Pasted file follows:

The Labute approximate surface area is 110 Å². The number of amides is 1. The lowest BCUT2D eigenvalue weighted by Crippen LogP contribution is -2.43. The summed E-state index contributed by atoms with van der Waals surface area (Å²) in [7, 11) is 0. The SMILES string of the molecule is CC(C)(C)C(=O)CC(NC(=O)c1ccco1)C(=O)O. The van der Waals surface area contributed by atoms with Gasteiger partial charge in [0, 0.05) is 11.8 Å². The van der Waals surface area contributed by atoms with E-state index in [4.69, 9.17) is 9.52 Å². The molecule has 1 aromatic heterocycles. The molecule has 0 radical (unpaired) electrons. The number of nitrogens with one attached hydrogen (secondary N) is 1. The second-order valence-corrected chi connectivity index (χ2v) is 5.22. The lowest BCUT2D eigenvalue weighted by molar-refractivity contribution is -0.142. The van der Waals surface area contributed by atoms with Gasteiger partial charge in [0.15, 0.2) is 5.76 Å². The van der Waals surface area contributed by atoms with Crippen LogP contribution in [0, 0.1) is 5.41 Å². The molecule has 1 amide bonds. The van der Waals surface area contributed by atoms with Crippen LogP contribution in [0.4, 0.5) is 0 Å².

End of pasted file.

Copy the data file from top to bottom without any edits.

The Labute approximate surface area is 110 Å². The number of amides is 1. The lowest BCUT2D eigenvalue weighted by Crippen LogP contribution is -2.43. The summed E-state index contributed by atoms with van der Waals surface area (Å²) in [7, 11) is 0. The SMILES string of the molecule is CC(C)(C)C(=O)CC(NC(=O)c1ccco1)C(=O)O. The van der Waals surface area contributed by atoms with Gasteiger partial charge in [0, 0.05) is 11.8 Å². The van der Waals surface area contributed by atoms with E-state index in [4.69, 9.17) is 9.52 Å². The molecule has 1 aromatic heterocycles. The molecule has 0 radical (unpaired) electrons. The number of nitrogens with one attached hydrogen (secondary N) is 1. The second-order valence-corrected chi connectivity index (χ2v) is 5.22. The lowest BCUT2D eigenvalue weighted by molar-refractivity contribution is -0.142. The van der Waals surface area contributed by atoms with Gasteiger partial charge in [0.15, 0.2) is 5.76 Å². The van der Waals surface area contributed by atoms with Crippen LogP contribution in [0, 0.1) is 5.41 Å². The molecule has 1 amide bonds. The van der Waals surface area contributed by atoms with Crippen LogP contribution in [0.4, 0.5) is 0 Å².